Exciting policy options

This past week I had the extraordinary professional delight of attending a four-day event put on by the Aspen Institute talking state education policy. I realize that talking about education policy might sound like a dreadful way to spend one’s precious summer days, especially considering the Maroon Bells are in plain sight, but the invitation to learn, share and debate critical topics affecting education policy with a small, intimate, highly knowledgeable circle of thought-leaders was pretty exciting for me.

Pot tax not a panacea

This week, The Cannabist (a spin-off publication from The Denver Post covering marijuana related news and culture) proclaimed that tax dollars earmarked for schools “soared” based on revenue collected in May of this year and “crushed” 2014 earnings. Ricardo Baca, the journalist writing the story, put on a decidedly editorialized spin, stating that “the Colorado Department of Revenue’s just-released marijuana tax data for May 2015 shows one clear winner: schools.”

Finding the right fit

It is no particular secret that one of the difficulties faced by both private and public sector organizations in Eagle County is getting talented people to relocate here — and then keeping them for the long haul.

Yet when I describe our struggles to attract and retain teachers and other key employees with Eagle County Schools to those who don’t make the mountains their home, I’m often met with surprise. “Why wouldn’t someone want to live in that beautiful community?” they ask.

Keep the learning going

Across the country, school is definitely “out for summer”! But this does not (and absolutely should not) mean that learning stops during these fun-filled months for kids. Our kid’s brains and bodies are growing up every moment and as parents, grandparents, friends and neighbors, we all have an opportunity and a responsibility to keep the learning going. In that spirit, here are five big ways to make this a summer of learning for those kids in your life.

Seeing the future of education

This past weekend, state Board of Education member (and the front runner to be the next board chair) Steve Durham penned an important guest commentary for The Denver Post on the future of education in our state.

Durham’s main points are on the over-reach of top-down accountability and testing provisions that have been handed out from on high by the U.S. Department of Education and fueled by funds from the Gates Foundation.

Reaching out to our kids

Fifteen thousand meals. Let that number sink in for a moment. That’s the estimated number of free summer lunches that will be provided to children and youth ages 0-18 through a new initiative starting this summer in Eagle County designed to bring nutritious and healthy meals to our community.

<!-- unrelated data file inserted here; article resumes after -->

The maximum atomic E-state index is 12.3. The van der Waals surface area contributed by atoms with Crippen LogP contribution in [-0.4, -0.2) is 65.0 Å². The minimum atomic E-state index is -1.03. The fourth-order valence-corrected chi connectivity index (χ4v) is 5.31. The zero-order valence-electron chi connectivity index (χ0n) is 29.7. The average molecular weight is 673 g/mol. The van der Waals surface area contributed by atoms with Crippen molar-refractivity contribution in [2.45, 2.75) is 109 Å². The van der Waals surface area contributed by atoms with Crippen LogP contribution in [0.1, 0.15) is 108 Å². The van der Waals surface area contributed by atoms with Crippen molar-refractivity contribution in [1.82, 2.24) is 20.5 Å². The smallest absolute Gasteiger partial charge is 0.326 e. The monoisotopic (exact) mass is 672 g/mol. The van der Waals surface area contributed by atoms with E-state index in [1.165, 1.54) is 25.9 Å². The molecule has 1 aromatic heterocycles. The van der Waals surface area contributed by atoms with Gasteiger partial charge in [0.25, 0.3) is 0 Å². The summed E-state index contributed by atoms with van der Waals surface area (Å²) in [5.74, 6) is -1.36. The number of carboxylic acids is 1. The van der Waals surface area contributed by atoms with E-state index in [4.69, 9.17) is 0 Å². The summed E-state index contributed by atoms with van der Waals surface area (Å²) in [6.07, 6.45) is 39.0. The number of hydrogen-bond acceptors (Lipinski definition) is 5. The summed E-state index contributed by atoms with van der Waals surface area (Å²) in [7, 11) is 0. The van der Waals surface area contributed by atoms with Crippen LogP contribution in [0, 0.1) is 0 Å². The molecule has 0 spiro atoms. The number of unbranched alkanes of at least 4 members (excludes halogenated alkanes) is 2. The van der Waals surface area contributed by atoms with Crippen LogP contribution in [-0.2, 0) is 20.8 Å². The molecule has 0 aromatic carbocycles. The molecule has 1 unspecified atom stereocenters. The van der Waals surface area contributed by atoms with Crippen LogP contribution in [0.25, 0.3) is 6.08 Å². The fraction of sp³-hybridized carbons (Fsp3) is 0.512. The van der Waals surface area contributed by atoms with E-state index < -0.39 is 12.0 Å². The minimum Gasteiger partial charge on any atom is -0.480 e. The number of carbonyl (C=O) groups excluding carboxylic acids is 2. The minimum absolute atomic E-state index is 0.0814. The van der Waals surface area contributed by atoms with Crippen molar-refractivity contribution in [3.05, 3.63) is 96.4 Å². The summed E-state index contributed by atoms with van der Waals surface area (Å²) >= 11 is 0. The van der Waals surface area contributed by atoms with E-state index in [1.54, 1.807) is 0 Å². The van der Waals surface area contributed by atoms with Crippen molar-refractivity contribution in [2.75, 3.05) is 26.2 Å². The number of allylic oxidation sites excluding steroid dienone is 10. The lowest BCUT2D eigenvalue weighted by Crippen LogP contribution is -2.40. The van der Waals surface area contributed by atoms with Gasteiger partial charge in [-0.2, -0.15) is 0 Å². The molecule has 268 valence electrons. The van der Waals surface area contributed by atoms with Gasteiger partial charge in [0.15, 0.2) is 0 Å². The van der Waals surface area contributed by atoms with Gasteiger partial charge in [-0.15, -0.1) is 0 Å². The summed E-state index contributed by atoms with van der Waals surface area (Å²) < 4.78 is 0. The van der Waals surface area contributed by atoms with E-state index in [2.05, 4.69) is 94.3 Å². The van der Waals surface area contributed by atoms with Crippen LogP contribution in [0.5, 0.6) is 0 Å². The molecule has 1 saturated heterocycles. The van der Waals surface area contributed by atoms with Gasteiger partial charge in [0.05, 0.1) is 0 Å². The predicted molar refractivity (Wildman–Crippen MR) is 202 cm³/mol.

Moving into the future

The term “innovation” is tossed around a lot in discussions on education reform. Indeed, it is difficult to argue with those who push for more innovation in education. The term conjures up images of industry pioneers, scribbling down seemingly crazy ideas and experimenting before that “Eureka!” moment, where the revolution occurs and everything changes from that beautiful moment forward.

Where can we find education’s Thomas Edison, Albert Einstein or Steve Jobs — who turns a paradigm on its head and alters the future for the better?

Educators hone their skills

A key part of Eagle County Schools’ organizational strategic plan is following what we call a “professional” model of teaching.

Implementing a professional model means focusing on quality before a teacher ever takes a job in one of our schools. Things like a high level of selectivity as to who enters the teaching profession, rigorous pre-service training that includes content knowledge (the subject to be taught), evidence-based pedagogical (how to teach) training, and early clinical (supervised, hands-on) experience.

The kids are all right

For schools, spring is a time of recognition and celebration, with continuation and graduation ceremonies happening all over the community. With those celebrations in mind, I’d like to profile a couple of exceptional Eagle County Schools graduates: Rachel Weiss from Battle Mountain High School and Miles Peterson from Eagle Valley High School.

Grading Capitol Session

Last week, the 2015 legislative session drew to a close. An unprecedented 119 bills related to education policy were introduced. However, and thankfully by some accounts, the vast majority of these never made it into law — mostly dying in committees as part of the process.

Our educators are very accustomed to being ranked and judged based on criteria imposed by some outside force, usually state government (doing the bidding of the federal government) or some “think tank” with a not-so-hidden agenda.


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